Can you find a set of 5 words in English which all differ by just one vowel? This is easiest to explain with an example:

Batter. Better. Bitter. Botter. Butter

Close, but "botter" isn't a real word.

There's no upper or lower limit on word length.

I'd like the words to be in fairly common usage - we shouldn't need to run to the dictionary to verify your claim. It can be done, I have a few sets already, but I'm sure you can find more. I will mark as the answer the one with most sets/best sets/least obscure words.


I've actually been asked this question before: so I wrote a script to find all the answers!

import re

def read_dictionary(filename):
    dict = set()
    with open(filename, 'r') as f:
        for w in f:
    return dict

def find_omnivocalics(dict, vowels="aeiou"):
    assert len(vowels) >= 2
    omnivocalics = []
    for w in dict:
        for m in re.finditer(vowels[0], w):
            omnivocalic = True
            for v in vowels[1:]:
                if w[:m.start()] + v + w[m.end():] not in dict:
                    omnivocalic = False
            if omnivocalic:
                omnivocalics.append(w[:m.start()] + '*' + w[m.end():])
    omnivocalics.sort(key=lambda item: (len(item), item))
    print(", ".join(omnivocalics))

Using the TWL Scrabble word list returns the following 84 word sets (sorted by length):

*n, *s, m*, b*d, b*g, b*s, b*t, d*n, f*n, f*r, g*t, h*p, h*t, m*d, m*g, n*b, p*p, p*t, r*m, t*n, t*t, b*ds, b*gs, b*ll, b*nd, b*ts, c*re, c*te, d*ns, d*re, f*ns, h*ck, h*ed, h*ts, l*st, m*ds, m*gs, m*ll, m*re, m*ss, m*te, n*bs, p*ck, p*le, p*ns, p*ps, p*ts, r*ck, r*ms, t*le, t*ns, t*ts, b*lls, b*nds, c*res, c*tes, d*lly, h*cks, h*llo, m*lls, m*res, m*ssy, m*tes, p*cks, p*les, r*cks, t*les, b*lled, d*cker, h*llos, m*ssed, m*sses, p*tted, r*cked, b*gging, b*lling, bl*nder, d*ckers, h*lloed, h*lloes, m*ssing, p*tting, r*cking and h*lloing.

Obviously, some of the words used are obscure. The best examples, in my opinion, are:

* blander/blender/blinder/blonder/blunder
* patting/petting/pitting/potting/putting
* masses/messes/misses/mosses/musses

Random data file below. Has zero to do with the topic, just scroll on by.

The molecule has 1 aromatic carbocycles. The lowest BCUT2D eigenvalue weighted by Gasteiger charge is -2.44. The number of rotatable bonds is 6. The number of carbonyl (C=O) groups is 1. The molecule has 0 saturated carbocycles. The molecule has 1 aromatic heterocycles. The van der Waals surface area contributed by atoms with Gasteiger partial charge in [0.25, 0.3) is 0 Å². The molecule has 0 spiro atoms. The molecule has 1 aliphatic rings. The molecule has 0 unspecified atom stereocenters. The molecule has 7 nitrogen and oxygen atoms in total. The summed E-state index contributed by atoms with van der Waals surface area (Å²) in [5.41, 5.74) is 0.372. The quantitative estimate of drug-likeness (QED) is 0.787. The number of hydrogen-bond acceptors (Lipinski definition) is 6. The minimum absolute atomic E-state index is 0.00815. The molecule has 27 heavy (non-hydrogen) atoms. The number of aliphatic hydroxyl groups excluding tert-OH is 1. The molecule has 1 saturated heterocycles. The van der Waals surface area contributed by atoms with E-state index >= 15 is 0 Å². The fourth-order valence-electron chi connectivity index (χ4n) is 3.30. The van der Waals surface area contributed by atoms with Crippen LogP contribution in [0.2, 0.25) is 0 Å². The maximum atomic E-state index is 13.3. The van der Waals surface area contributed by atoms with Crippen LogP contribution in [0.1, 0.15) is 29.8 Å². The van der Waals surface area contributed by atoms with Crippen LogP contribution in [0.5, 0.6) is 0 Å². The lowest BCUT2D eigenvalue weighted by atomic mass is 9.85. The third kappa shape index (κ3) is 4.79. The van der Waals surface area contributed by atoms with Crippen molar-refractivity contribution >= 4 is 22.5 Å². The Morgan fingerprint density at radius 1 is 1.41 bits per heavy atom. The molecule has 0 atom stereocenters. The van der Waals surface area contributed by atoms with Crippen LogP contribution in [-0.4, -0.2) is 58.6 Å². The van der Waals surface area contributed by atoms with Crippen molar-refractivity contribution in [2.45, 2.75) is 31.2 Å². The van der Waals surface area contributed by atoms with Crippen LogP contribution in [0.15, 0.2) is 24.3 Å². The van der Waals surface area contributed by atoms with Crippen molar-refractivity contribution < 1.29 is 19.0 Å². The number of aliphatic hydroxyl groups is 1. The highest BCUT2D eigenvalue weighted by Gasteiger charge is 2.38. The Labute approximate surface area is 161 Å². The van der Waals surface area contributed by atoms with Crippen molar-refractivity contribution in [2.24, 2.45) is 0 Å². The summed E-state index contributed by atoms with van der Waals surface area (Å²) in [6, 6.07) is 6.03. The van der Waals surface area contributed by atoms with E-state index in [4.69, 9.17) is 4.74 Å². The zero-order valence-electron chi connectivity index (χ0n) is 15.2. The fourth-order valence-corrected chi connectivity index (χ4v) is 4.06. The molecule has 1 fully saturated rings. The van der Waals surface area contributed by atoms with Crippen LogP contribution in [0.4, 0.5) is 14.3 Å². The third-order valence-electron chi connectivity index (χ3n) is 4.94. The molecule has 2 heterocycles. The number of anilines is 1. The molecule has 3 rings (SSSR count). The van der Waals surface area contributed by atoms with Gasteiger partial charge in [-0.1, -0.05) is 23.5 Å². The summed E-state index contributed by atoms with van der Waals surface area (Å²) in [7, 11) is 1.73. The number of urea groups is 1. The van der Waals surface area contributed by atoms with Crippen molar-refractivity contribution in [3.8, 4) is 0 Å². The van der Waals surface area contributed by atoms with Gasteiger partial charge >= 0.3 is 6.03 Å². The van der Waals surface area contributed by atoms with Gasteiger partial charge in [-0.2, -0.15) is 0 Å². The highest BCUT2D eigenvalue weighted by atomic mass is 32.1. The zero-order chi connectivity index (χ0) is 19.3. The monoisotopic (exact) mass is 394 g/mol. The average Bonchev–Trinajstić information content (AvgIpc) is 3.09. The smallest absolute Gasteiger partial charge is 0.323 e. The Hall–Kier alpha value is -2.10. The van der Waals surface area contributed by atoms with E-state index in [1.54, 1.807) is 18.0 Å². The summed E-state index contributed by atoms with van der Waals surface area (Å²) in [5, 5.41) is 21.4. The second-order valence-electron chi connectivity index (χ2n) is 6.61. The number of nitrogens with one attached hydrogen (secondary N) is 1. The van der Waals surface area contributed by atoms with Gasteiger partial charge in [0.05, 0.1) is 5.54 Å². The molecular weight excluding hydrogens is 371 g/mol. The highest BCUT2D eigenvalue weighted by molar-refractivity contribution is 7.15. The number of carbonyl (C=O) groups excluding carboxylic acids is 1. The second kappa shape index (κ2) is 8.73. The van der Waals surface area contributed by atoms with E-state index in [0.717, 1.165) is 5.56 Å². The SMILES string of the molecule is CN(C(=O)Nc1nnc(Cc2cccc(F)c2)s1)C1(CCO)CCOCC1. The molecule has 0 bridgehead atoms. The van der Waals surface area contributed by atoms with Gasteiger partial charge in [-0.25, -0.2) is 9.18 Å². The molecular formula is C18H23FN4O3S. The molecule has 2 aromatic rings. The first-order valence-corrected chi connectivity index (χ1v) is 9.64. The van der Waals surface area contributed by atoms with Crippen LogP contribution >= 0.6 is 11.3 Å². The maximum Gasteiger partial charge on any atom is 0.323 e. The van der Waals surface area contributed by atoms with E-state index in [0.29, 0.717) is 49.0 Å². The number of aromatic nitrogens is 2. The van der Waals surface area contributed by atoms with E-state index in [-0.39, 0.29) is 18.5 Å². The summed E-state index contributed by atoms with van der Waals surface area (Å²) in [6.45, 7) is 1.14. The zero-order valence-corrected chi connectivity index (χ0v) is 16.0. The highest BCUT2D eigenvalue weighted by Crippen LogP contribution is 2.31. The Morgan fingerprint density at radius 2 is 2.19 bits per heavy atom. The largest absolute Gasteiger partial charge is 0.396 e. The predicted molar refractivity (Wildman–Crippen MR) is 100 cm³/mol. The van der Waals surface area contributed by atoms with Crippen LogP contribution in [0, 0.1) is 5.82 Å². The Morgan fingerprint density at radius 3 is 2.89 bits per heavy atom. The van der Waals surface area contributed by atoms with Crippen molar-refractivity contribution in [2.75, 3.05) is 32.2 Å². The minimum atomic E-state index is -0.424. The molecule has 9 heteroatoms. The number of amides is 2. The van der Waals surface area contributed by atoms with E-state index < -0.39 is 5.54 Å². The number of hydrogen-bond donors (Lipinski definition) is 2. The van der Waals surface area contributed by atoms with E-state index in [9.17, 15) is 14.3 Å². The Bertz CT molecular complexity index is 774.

* packs/pecks/picks/pocks/pucks
* last/lest/list/lost/lust
* bag/beg/big/bog/bug

Three of the examples above also allow the letter y, but use obscure words: m*, b*s and h*p. Turns out this sort of thing is charmingly called 'vowel movements'. See Vowel cascades, vowel movements and di-odes for an article about this with more examples.

  • 3
    $\begingroup$ Eheh, computers always beat the human mind in this kind of tasks eheh $\endgroup$ – leoll2 Mar 21 '15 at 20:15
  • 1
    $\begingroup$ @leoll2: I've added spoiler alerts for anyone who wants to solve this the more fun ('old-fashioned') way :-) $\endgroup$ – Uri Zarfaty Mar 21 '15 at 20:19
  • 1
    $\begingroup$ Wow, I never knew this concept existed, made it up myself years ago. Most of the sets you have found wouldn't qualify under my "obscure" rule, but you have found some good ones that I never thought of. "Vowel Movements" - like it. Also like "tts , blls"! $\endgroup$ – Lefty Mar 21 '15 at 20:24
  • $\begingroup$ @UriZarfaty I've just noticed that your program missed one of my sets - "d*ne" - I guess due to "Dane"...? $\endgroup$ – Lefty Mar 21 '15 at 21:03
  • 1
    $\begingroup$ @smci: you can run the script above to find many more such near-misses with the vowels not in second position: e.g. [aiou]nions, cl[aiou]cking, virtuos[aeio]. $\endgroup$ – Uri Zarfaty Mar 22 '15 at 6:15

Pat (a name, also a verb)
Pet (domestic animal)
Pit (hole)
Pot (the container)
Put (verb)


Bat (the animal)
Bet (verb related to gambling)
Bit (A little)
Bot (the larva of a parassite)
But (conjunction)

  • $\begingroup$ Excellent, the first set I ever found and for a long while the ONLY set I could find. $\endgroup$ – Lefty Mar 21 '15 at 20:05
  • $\begingroup$ I added another set eheh! $\endgroup$ – leoll2 Mar 21 '15 at 20:09
  • 1
    $\begingroup$ pat is also a verb - "he pat him on the head" or a noun "he gave him a pat on the head", usually better for these types of puzzles than proper names $\endgroup$ – Duncan Mar 21 '15 at 20:22
  • $\begingroup$ It's also a noun, as in a pat of butter. $\endgroup$ – wchargin Mar 21 '15 at 21:53

A more dubious example would be

Het (as in "don't get all het up")

Or even something which just occurred to me (which I see was hidden in a previous answer as l*st)

  • $\begingroup$ +1, but this already appears in Uri Zarfaty's answer. $\endgroup$ – Rand al'Thor Mar 22 '15 at 13:44
  • $\begingroup$ I didn't see that because his answers are obscured. $\endgroup$ – Noam Mar 22 '15 at 14:02

Paddle: A short pole with a broad blade at one or both ends.

Peddle: Try to sell something by going from house to house or place to place.

Piddle: To spend time in a wasteful, trifling, or ineffective way.

Poddle: To move or travel in a leisurely manner.

Puddle: A small pool of liquid, especially of rainwater, on the ground.


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